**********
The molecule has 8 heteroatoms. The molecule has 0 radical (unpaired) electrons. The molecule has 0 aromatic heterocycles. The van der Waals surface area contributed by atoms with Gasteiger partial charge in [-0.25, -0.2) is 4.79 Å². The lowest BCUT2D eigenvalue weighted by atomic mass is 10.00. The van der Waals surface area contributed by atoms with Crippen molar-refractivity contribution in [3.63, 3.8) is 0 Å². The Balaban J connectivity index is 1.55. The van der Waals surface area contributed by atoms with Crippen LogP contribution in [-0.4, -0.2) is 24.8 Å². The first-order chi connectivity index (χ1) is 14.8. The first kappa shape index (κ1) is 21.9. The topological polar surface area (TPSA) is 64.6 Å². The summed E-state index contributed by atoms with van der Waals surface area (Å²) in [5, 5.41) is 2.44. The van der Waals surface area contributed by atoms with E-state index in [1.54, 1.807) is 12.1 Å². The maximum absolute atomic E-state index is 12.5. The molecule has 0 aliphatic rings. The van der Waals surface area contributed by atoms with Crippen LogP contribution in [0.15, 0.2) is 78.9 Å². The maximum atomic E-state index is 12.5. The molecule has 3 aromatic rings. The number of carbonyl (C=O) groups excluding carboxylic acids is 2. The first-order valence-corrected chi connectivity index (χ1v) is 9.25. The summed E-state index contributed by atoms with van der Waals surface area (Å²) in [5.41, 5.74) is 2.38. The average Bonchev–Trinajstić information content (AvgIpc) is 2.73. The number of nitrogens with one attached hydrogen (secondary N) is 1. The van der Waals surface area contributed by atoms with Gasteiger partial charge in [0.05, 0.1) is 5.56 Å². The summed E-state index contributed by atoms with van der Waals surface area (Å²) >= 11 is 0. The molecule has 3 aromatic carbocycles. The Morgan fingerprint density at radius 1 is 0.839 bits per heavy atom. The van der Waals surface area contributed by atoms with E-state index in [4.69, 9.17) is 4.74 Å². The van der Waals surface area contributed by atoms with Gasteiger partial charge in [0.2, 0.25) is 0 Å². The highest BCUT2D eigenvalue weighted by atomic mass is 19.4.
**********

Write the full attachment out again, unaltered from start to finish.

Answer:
The molecule has 8 heteroatoms. The molecule has 0 radical (unpaired) electrons. The molecule has 0 aromatic heterocycles. The van der Waals surface area contributed by atoms with Gasteiger partial charge in [-0.25, -0.2) is 4.79 Å². The lowest BCUT2D eigenvalue weighted by atomic mass is 10.00. The van der Waals surface area contributed by atoms with Crippen molar-refractivity contribution in [3.63, 3.8) is 0 Å². The Balaban J connectivity index is 1.55. The van der Waals surface area contributed by atoms with Crippen LogP contribution in [-0.4, -0.2) is 24.8 Å². The first-order chi connectivity index (χ1) is 14.8. The first kappa shape index (κ1) is 21.9. The topological polar surface area (TPSA) is 64.6 Å². The summed E-state index contributed by atoms with van der Waals surface area (Å²) in [5, 5.41) is 2.44. The van der Waals surface area contributed by atoms with E-state index in [1.54, 1.807) is 12.1 Å². The maximum absolute atomic E-state index is 12.5. The molecule has 0 aliphatic rings. The van der Waals surface area contributed by atoms with Crippen LogP contribution in [0.15, 0.2) is 78.9 Å². The maximum atomic E-state index is 12.5. The molecule has 3 aromatic rings. The number of carbonyl (C=O) groups excluding carboxylic acids is 2. The first-order valence-corrected chi connectivity index (χ1v) is 9.25. The summed E-state index contributed by atoms with van der Waals surface area (Å²) in [5.41, 5.74) is 2.38. The average Bonchev–Trinajstić information content (AvgIpc) is 2.73. The number of nitrogens with one attached hydrogen (secondary N) is 1. The van der Waals surface area contributed by atoms with Gasteiger partial charge in [0.05, 0.1) is 5.56 Å². The summed E-state index contributed by atoms with van der Waals surface area (Å²) >= 11 is 0. The molecule has 3 aromatic carbocycles. The Morgan fingerprint density at radius 1 is 0.839 bits per heavy atom. The van der Waals surface area contributed by atoms with E-state index in [4.69, 9.17) is 4.74 Å². The van der Waals surface area contributed by atoms with Gasteiger partial charge in [0.2, 0.25) is 0 Å². The highest BCUT2D eigenvalue weighted by atomic mass is 19.4.